Rural round-up

13/07/2020

IrrigationNZ pleased to see Government expenditure on water services across the country – but calls for joined-up approach to all water:

IrrigationNZ believes Government investment in the water sector is a step in the right direction – but calls for a broader strategy to encompass all water infrastructure, including storage and policy development.

Today, Prime Minister Jacinda Ardern and Local Government Minister Nanaia Mahuta announced the Government will invest $761 million for a much-needed upgrade to water services across the country.

IrrigationNZ Chief Executive Elizabeth Soal says the proposal to reform water service delivery into large-scale multi-regional providers(for drinking water, wastewater, and stormwater)will provide greater opportunities for investment in water infrastructure (such as water storage) that will improve outcomes beyond three waters, to include water for irrigation, reallocation, and the environment. . . 

Potatoes NZ anti-dumping tariff application:

On 3rd July 2020 Potatoes NZ submitted an application to Ministry of Business, Innovation & Employment for anti-dumping duties on frozen potato products originating in Belgium and the Netherlands.

The application is based on the real threat of material injury to the New Zealand potato industry. 

The threat is a result of huge surplus inventories of frozen potato products and processing potatoes in Belgium and the Netherlands. 

This situation has arisen through the impacts of the Covid-19 global pandemic causing supply chain disruption in hospitality industries worldwide.  . . 

Quality beef bulls wanted:

Making quality beef genetics easier for dairy farmers to access is the aim of a new industry partnership.

Beef + Lamb New Zealand (B+LNZ) Genetics and LIC are collaborating to help fulfil growing demand for beef genetics suitable for New Zealand dairy cows.

The collaboration has seen the creation of the B+LNZ Genetics Dairy Beef Progeny Test, devised to identify quality beef bulls and help enable their widespread use for dairy beef.

Beef breeders can nominate their best bulls for consideration for the programme, with successful bulls then becoming part of the progeny test scheme. . .

Hunting guides welcome High Court decision on DOC’s Tahr plan:

The Professional Hunting Guides Association is welcoming the High Court decision on DoC’s controversial tahr campaign.

The High Court in Wellington was asked on Wednesday by the Tahr Foundation for a judicial review of DoC’s plan to kill thousands of Himalayan Tahr in the Southern Alps.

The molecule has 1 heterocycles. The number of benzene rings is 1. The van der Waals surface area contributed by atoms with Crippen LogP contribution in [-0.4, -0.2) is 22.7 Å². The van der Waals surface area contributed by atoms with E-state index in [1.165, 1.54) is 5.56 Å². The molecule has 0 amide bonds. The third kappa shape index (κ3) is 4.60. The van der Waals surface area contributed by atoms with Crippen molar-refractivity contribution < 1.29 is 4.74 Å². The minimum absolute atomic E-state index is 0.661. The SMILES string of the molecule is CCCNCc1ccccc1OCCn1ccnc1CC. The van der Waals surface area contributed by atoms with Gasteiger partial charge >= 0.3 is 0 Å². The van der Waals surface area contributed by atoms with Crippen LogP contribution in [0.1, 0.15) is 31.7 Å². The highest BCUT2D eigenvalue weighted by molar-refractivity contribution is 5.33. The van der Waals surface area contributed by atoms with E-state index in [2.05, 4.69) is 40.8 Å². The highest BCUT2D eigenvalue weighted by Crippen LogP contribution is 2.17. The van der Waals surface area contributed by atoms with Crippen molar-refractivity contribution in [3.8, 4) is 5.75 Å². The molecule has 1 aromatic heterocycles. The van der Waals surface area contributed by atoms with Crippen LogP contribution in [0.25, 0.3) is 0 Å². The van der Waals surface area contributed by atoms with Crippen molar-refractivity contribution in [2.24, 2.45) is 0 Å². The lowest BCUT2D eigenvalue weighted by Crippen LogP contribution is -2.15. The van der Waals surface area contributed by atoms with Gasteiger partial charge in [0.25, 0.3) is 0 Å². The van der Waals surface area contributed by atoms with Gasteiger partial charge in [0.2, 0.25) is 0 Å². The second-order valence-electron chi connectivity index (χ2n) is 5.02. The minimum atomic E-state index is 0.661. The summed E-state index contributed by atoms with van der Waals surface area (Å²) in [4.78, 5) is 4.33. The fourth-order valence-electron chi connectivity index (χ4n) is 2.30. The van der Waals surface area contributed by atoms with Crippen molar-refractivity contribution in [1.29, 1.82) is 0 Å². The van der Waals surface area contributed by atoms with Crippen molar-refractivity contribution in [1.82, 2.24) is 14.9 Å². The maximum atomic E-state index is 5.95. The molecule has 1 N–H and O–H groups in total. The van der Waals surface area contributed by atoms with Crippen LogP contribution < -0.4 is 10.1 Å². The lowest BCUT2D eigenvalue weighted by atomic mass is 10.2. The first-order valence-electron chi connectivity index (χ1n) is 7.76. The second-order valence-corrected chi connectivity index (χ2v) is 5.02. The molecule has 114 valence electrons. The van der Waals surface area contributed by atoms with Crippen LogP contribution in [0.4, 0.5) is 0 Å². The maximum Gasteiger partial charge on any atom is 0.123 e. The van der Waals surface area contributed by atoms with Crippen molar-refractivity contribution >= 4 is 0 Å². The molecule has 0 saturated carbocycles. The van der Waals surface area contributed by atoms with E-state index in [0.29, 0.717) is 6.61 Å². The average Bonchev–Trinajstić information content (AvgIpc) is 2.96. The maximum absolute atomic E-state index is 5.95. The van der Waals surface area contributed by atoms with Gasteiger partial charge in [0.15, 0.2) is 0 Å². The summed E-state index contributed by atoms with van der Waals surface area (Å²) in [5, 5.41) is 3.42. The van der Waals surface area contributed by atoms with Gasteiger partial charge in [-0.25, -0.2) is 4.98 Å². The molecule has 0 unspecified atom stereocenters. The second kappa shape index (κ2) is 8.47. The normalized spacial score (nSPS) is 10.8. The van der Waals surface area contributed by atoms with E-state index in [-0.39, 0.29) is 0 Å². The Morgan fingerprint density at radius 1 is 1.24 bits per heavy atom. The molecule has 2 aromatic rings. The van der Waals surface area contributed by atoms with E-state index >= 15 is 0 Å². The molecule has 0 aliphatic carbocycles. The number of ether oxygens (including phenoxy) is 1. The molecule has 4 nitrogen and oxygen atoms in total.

In a decision released this afternoon, the court ruled in the Tahr Foundation’s favour over the lack of consultation with hunting groups.

Professional Hunting Guides Association president James Cagney says the decision is a huge relief. . . 

High Court decision a win for hunters:

A High Court decision has stopped this clumsy and incompetent Government from destroying a $17 million industry and hundreds of jobs, National’s Conservation spokesperson Jacqui Dean says.

Conservation Minister Eugenie Sage gave permission for a large-scale cull of tahr to start on July 1st. The High Court decided to halt the controversial plan to kill thousands of tahr through the Southern Alps, which is not only a win for hunters, but for the many New Zealanders whose jobs were on the line.

“Eugenie Sage has made this brash decision before where she tried to enact a large-scale cull unsuccessfully. She must go back and consult with hunters and key stakeholders. . .

Welsh govt confirms farmers will adopt green farming:

The Welsh government has confirmed that sustainable farming will remain at the heart of future agriculture support post-Brexit.

An official response has been published to last year’s Sustainable Farming and our Land consultation, which received over 3,300 responses from farmers and landowners.

The consultation proposed that future funding should support farmers who operate sustainable farming systems and protect the environment.

NFU Cymru replied to it by urging the Welsh government to be ‘careful, considered and measured’, and to develop future policy through a ‘process of evolution rather than revolution’. . .